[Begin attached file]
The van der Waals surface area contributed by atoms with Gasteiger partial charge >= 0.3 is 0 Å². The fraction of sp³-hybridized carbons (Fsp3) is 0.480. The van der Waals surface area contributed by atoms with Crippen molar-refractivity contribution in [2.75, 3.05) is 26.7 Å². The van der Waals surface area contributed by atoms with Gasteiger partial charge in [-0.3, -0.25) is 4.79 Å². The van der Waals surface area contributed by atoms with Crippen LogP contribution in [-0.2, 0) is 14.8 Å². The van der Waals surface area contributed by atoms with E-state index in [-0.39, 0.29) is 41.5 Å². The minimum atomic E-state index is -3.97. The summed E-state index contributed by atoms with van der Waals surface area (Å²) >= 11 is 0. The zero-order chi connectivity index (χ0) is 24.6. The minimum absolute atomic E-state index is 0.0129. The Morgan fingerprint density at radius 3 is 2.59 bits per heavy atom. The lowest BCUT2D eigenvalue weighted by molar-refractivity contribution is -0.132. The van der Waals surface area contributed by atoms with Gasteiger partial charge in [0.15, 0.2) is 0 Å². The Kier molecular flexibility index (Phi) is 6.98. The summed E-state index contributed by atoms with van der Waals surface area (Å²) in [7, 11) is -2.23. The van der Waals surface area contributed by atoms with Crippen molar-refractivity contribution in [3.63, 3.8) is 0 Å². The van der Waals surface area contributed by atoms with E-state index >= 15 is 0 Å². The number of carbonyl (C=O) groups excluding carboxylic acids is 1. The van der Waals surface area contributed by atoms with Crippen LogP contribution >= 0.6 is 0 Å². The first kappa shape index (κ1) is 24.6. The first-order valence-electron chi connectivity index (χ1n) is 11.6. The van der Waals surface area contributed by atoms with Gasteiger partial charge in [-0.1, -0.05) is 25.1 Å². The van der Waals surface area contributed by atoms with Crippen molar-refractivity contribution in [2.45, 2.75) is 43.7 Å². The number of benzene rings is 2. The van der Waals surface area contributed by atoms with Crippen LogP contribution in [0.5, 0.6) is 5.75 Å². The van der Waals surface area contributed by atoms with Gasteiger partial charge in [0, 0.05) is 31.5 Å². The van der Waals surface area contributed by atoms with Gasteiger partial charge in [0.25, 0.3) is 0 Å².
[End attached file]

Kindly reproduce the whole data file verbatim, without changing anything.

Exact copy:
The van der Waals surface area contributed by atoms with Gasteiger partial charge >= 0.3 is 0 Å². The fraction of sp³-hybridized carbons (Fsp3) is 0.480. The van der Waals surface area contributed by atoms with Crippen molar-refractivity contribution in [2.75, 3.05) is 26.7 Å². The van der Waals surface area contributed by atoms with Gasteiger partial charge in [-0.3, -0.25) is 4.79 Å². The van der Waals surface area contributed by atoms with Crippen LogP contribution in [-0.2, 0) is 14.8 Å². The van der Waals surface area contributed by atoms with E-state index in [-0.39, 0.29) is 41.5 Å². The minimum atomic E-state index is -3.97. The summed E-state index contributed by atoms with van der Waals surface area (Å²) >= 11 is 0. The zero-order chi connectivity index (χ0) is 24.6. The minimum absolute atomic E-state index is 0.0129. The Morgan fingerprint density at radius 3 is 2.59 bits per heavy atom. The lowest BCUT2D eigenvalue weighted by molar-refractivity contribution is -0.132. The van der Waals surface area contributed by atoms with Gasteiger partial charge in [0.15, 0.2) is 0 Å². The Kier molecular flexibility index (Phi) is 6.98. The summed E-state index contributed by atoms with van der Waals surface area (Å²) in [7, 11) is -2.23. The van der Waals surface area contributed by atoms with Crippen molar-refractivity contribution in [3.63, 3.8) is 0 Å². The van der Waals surface area contributed by atoms with E-state index >= 15 is 0 Å². The number of carbonyl (C=O) groups excluding carboxylic acids is 1. The van der Waals surface area contributed by atoms with Crippen LogP contribution >= 0.6 is 0 Å². The first kappa shape index (κ1) is 24.6. The first-order valence-electron chi connectivity index (χ1n) is 11.6. The van der Waals surface area contributed by atoms with Gasteiger partial charge in [-0.1, -0.05) is 25.1 Å². The van der Waals surface area contributed by atoms with Crippen molar-refractivity contribution in [2.45, 2.75) is 43.7 Å². The number of benzene rings is 2. The van der Waals surface area contributed by atoms with Crippen LogP contribution in [0.5, 0.6) is 5.75 Å². The van der Waals surface area contributed by atoms with Gasteiger partial charge in [0, 0.05) is 31.5 Å². The van der Waals surface area contributed by atoms with Gasteiger partial charge in [0.25, 0.3) is 0 Å².